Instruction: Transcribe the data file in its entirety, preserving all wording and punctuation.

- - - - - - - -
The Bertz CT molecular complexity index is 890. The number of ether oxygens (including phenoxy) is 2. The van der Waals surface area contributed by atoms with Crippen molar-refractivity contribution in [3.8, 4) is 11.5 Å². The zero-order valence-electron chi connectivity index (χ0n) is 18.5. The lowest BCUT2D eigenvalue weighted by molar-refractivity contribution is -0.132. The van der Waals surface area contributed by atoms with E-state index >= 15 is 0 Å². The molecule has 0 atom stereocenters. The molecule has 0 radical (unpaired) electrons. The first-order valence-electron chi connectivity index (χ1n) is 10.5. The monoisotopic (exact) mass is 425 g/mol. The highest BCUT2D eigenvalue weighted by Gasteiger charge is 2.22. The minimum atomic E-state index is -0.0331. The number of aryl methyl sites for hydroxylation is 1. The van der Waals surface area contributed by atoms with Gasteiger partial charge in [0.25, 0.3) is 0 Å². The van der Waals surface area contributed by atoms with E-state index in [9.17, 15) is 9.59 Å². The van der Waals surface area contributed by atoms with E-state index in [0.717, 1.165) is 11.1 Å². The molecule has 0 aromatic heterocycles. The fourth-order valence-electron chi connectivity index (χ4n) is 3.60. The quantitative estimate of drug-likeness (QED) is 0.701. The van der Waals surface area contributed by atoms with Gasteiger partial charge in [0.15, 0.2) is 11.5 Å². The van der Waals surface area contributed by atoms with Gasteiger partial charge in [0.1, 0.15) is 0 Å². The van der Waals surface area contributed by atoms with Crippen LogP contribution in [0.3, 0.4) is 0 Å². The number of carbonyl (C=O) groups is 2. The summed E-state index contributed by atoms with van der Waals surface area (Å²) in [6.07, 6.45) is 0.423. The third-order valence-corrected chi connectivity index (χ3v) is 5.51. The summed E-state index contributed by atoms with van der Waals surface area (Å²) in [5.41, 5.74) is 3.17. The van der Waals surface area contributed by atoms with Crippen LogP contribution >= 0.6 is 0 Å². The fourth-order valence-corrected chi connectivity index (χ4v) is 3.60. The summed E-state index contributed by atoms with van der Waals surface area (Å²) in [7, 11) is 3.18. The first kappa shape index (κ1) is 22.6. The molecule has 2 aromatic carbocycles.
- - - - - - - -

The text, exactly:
The Bertz CT molecular complexity index is 890. The number of ether oxygens (including phenoxy) is 2. The van der Waals surface area contributed by atoms with Crippen molar-refractivity contribution in [3.8, 4) is 11.5 Å². The zero-order valence-electron chi connectivity index (χ0n) is 18.5. The lowest BCUT2D eigenvalue weighted by molar-refractivity contribution is -0.132. The van der Waals surface area contributed by atoms with E-state index >= 15 is 0 Å². The molecule has 0 atom stereocenters. The molecule has 0 radical (unpaired) electrons. The first-order valence-electron chi connectivity index (χ1n) is 10.5. The monoisotopic (exact) mass is 425 g/mol. The highest BCUT2D eigenvalue weighted by Gasteiger charge is 2.22. The minimum atomic E-state index is -0.0331. The number of aryl methyl sites for hydroxylation is 1. The van der Waals surface area contributed by atoms with Gasteiger partial charge in [0.25, 0.3) is 0 Å². The van der Waals surface area contributed by atoms with E-state index in [9.17, 15) is 9.59 Å². The van der Waals surface area contributed by atoms with E-state index in [0.717, 1.165) is 11.1 Å². The molecule has 0 aromatic heterocycles. The fourth-order valence-electron chi connectivity index (χ4n) is 3.60. The quantitative estimate of drug-likeness (QED) is 0.701. The van der Waals surface area contributed by atoms with Gasteiger partial charge in [0.15, 0.2) is 11.5 Å². The van der Waals surface area contributed by atoms with Gasteiger partial charge in [0.1, 0.15) is 0 Å². The van der Waals surface area contributed by atoms with Crippen LogP contribution in [0.3, 0.4) is 0 Å². The number of carbonyl (C=O) groups is 2. The summed E-state index contributed by atoms with van der Waals surface area (Å²) in [6.07, 6.45) is 0.423. The third-order valence-corrected chi connectivity index (χ3v) is 5.51. The summed E-state index contributed by atoms with van der Waals surface area (Å²) in [5.41, 5.74) is 3.17. The van der Waals surface area contributed by atoms with Crippen LogP contribution >= 0.6 is 0 Å². The fourth-order valence-corrected chi connectivity index (χ4v) is 3.60. The summed E-state index contributed by atoms with van der Waals surface area (Å²) in [7, 11) is 3.18. The first kappa shape index (κ1) is 22.6. The molecule has 2 aromatic carbocycles.